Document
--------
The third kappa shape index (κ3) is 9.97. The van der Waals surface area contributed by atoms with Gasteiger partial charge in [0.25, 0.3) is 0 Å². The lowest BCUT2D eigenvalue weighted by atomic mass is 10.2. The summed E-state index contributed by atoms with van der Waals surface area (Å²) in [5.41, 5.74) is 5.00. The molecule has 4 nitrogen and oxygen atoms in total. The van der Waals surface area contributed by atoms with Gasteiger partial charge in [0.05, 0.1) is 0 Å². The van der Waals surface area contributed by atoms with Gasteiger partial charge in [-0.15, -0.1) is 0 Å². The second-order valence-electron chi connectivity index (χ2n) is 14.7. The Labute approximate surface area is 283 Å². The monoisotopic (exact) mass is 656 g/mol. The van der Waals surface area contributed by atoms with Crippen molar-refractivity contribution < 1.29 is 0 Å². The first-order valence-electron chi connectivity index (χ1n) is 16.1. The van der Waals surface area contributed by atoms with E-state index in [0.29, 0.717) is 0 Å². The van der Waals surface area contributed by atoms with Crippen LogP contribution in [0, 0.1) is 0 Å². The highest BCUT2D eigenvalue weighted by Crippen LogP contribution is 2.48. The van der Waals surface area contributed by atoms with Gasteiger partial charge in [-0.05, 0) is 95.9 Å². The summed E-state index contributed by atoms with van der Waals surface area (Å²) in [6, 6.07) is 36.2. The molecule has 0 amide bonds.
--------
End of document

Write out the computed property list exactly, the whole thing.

The third kappa shape index (κ3) is 9.97. The van der Waals surface area contributed by atoms with Gasteiger partial charge in [0.25, 0.3) is 0 Å². The lowest BCUT2D eigenvalue weighted by atomic mass is 10.2. The summed E-state index contributed by atoms with van der Waals surface area (Å²) in [5.41, 5.74) is 5.00. The molecule has 4 nitrogen and oxygen atoms in total. The van der Waals surface area contributed by atoms with Gasteiger partial charge in [0.05, 0.1) is 0 Å². The van der Waals surface area contributed by atoms with Gasteiger partial charge in [-0.15, -0.1) is 0 Å². The second-order valence-electron chi connectivity index (χ2n) is 14.7. The Labute approximate surface area is 283 Å². The monoisotopic (exact) mass is 656 g/mol. The van der Waals surface area contributed by atoms with Crippen molar-refractivity contribution < 1.29 is 0 Å². The first-order valence-electron chi connectivity index (χ1n) is 16.1. The van der Waals surface area contributed by atoms with E-state index in [0.29, 0.717) is 0 Å². The van der Waals surface area contributed by atoms with Crippen LogP contribution in [0, 0.1) is 0 Å². The highest BCUT2D eigenvalue weighted by Crippen LogP contribution is 2.48. The van der Waals surface area contributed by atoms with Gasteiger partial charge in [-0.05, 0) is 95.9 Å². The summed E-state index contributed by atoms with van der Waals surface area (Å²) in [6, 6.07) is 36.2. The molecule has 0 amide bonds.